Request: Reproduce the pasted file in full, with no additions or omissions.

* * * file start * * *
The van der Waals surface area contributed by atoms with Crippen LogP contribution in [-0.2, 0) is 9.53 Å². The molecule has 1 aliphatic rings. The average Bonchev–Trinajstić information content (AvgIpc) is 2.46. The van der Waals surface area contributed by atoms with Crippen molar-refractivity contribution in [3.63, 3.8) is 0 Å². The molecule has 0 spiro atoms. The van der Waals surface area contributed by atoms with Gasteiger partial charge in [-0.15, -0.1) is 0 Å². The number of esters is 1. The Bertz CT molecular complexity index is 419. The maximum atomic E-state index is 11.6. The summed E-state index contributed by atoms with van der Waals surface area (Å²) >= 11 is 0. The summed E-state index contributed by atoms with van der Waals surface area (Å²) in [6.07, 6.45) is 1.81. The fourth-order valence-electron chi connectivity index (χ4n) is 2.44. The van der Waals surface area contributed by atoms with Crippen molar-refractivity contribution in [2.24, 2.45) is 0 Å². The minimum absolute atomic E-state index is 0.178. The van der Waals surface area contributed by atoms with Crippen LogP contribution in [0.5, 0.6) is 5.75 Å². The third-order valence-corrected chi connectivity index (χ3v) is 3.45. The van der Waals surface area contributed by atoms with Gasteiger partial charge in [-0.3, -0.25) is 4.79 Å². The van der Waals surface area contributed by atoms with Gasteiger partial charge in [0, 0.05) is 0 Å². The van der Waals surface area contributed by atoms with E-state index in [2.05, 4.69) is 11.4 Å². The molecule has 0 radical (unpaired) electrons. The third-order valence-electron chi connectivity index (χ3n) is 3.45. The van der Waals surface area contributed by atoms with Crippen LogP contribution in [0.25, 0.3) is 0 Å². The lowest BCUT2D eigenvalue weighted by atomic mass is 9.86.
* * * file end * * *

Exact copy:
The van der Waals surface area contributed by atoms with Crippen LogP contribution in [-0.2, 0) is 9.53 Å². The molecule has 1 aliphatic rings. The average Bonchev–Trinajstić information content (AvgIpc) is 2.46. The van der Waals surface area contributed by atoms with Crippen molar-refractivity contribution in [3.63, 3.8) is 0 Å². The molecule has 0 spiro atoms. The van der Waals surface area contributed by atoms with Gasteiger partial charge in [-0.15, -0.1) is 0 Å². The number of esters is 1. The Bertz CT molecular complexity index is 419. The maximum atomic E-state index is 11.6. The summed E-state index contributed by atoms with van der Waals surface area (Å²) >= 11 is 0. The summed E-state index contributed by atoms with van der Waals surface area (Å²) in [6.07, 6.45) is 1.81. The fourth-order valence-electron chi connectivity index (χ4n) is 2.44. The van der Waals surface area contributed by atoms with Crippen molar-refractivity contribution in [2.24, 2.45) is 0 Å². The minimum absolute atomic E-state index is 0.178. The van der Waals surface area contributed by atoms with Crippen LogP contribution in [0.5, 0.6) is 5.75 Å². The third-order valence-corrected chi connectivity index (χ3v) is 3.45. The van der Waals surface area contributed by atoms with Gasteiger partial charge in [-0.3, -0.25) is 4.79 Å². The van der Waals surface area contributed by atoms with Gasteiger partial charge in [0, 0.05) is 0 Å². The van der Waals surface area contributed by atoms with E-state index in [2.05, 4.69) is 11.4 Å². The molecule has 0 radical (unpaired) electrons. The third-order valence-electron chi connectivity index (χ3n) is 3.45. The van der Waals surface area contributed by atoms with Crippen LogP contribution in [0.25, 0.3) is 0 Å². The lowest BCUT2D eigenvalue weighted by atomic mass is 9.86.